$4.3b in state aid for UK N-plant

LONDON • The British government has said it would provide £2 billion (S$4.3 billion) in state aid for a nuclear power station planned for Hinkley Point in south-west England.

Yesterday's announcement of financial support - which was made by Mr George Osborne, the Chancellor of the Exchequer, during a visit to China - appeared to be a confidence-building measure aimed at wrapping up a deal, years in gestation, to build Britain's first nuclear plant since the mid-1990s.

"They are edging towards trying to sign a deal, but it is taking a long time," said Mr Antony Froggatt, a nuclear analyst at Chatham House, a London research organisation.

Britain said it expected EDF, the French state-controlled utility leading the project, to make a final decision later this year to go ahead with the plant. If EDF moves forward, it will be supported by two Chinese companies, China General Nuclear Corp and China National Nuclear Corp.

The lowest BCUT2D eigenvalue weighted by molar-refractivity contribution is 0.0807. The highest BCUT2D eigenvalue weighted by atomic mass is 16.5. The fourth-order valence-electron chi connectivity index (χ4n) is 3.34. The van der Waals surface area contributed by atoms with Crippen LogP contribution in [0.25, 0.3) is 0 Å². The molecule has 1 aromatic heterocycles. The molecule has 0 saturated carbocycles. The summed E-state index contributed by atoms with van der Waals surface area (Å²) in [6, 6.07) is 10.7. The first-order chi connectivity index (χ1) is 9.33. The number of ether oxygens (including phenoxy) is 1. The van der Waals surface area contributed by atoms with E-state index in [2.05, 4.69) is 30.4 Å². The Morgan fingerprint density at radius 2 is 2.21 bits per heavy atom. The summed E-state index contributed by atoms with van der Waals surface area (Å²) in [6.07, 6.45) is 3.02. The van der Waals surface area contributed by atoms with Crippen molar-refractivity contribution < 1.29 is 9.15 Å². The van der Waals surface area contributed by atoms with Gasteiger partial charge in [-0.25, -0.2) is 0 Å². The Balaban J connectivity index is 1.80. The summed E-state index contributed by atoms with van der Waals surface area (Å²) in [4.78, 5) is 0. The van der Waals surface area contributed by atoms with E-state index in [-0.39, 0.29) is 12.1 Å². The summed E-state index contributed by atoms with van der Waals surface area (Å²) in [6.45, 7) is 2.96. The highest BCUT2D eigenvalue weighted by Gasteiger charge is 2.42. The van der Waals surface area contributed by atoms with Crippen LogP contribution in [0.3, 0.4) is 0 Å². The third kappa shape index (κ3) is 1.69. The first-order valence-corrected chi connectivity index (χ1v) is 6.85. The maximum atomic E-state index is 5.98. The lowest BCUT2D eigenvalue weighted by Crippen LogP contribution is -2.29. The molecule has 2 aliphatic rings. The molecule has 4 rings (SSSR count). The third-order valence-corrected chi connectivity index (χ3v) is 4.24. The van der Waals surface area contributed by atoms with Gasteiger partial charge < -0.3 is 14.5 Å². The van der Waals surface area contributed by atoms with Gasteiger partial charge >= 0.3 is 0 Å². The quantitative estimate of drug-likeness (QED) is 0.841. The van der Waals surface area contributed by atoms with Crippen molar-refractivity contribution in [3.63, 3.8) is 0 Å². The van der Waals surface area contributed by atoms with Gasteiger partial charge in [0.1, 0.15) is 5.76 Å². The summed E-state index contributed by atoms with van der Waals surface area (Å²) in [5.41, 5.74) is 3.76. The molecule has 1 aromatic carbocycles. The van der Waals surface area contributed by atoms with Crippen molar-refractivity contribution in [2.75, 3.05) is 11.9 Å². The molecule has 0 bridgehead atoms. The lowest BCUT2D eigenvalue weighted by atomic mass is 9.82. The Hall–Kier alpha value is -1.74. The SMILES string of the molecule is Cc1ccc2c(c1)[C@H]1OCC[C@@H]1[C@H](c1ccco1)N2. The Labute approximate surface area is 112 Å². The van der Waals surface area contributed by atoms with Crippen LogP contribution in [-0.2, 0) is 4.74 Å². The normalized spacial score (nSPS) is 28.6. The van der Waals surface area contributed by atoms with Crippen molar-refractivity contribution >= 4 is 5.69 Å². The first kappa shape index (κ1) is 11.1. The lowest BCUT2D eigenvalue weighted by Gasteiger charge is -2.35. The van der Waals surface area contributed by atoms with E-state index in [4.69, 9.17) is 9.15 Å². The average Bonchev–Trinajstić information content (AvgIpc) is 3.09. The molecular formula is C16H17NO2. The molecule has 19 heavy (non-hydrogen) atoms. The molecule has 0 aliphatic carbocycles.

Mr Osborne has been courting Chinese firms to help finance the new Hinkley Point station, which will cost at least £16 billion and is already several years behind its original schedule.

"I am delighted to announce this guarantee for Hinkley Point today and to be in China to discuss their investments in Britain's nuclear industry," Mr Osborne said in a statement.

In trying to build nuclear plants, Britain is bucking the trend in the West. In the wake of the 2011 Fukushima disaster in Japan, Germany and other Western nations decided to gradually phase out nuclear power. Few plants are under construction in America and Western Europe, and two of those, in Finland and France, have encountered long delays and huge cost overruns.

Despite such problems, Britain strongly backs construction of new nuclear plants. It views nuclear energy as a low-carbon source of power generation useful for meeting its targets to reduce carbon emissions. Its nuclear power plants - which produced 19 per cent of Britain's electricity last year - are ageing and regulations will force utilities to close coal-fired plants.

The government says the new plant will create 25,000 jobs. It is expected to generate 7 per cent of Britain's power.


A version of this article appeared in the print edition of The Straits Times on September 22, 2015, with the headline '$4.3b in state aid for UK N-plant'. Print Edition | Subscribe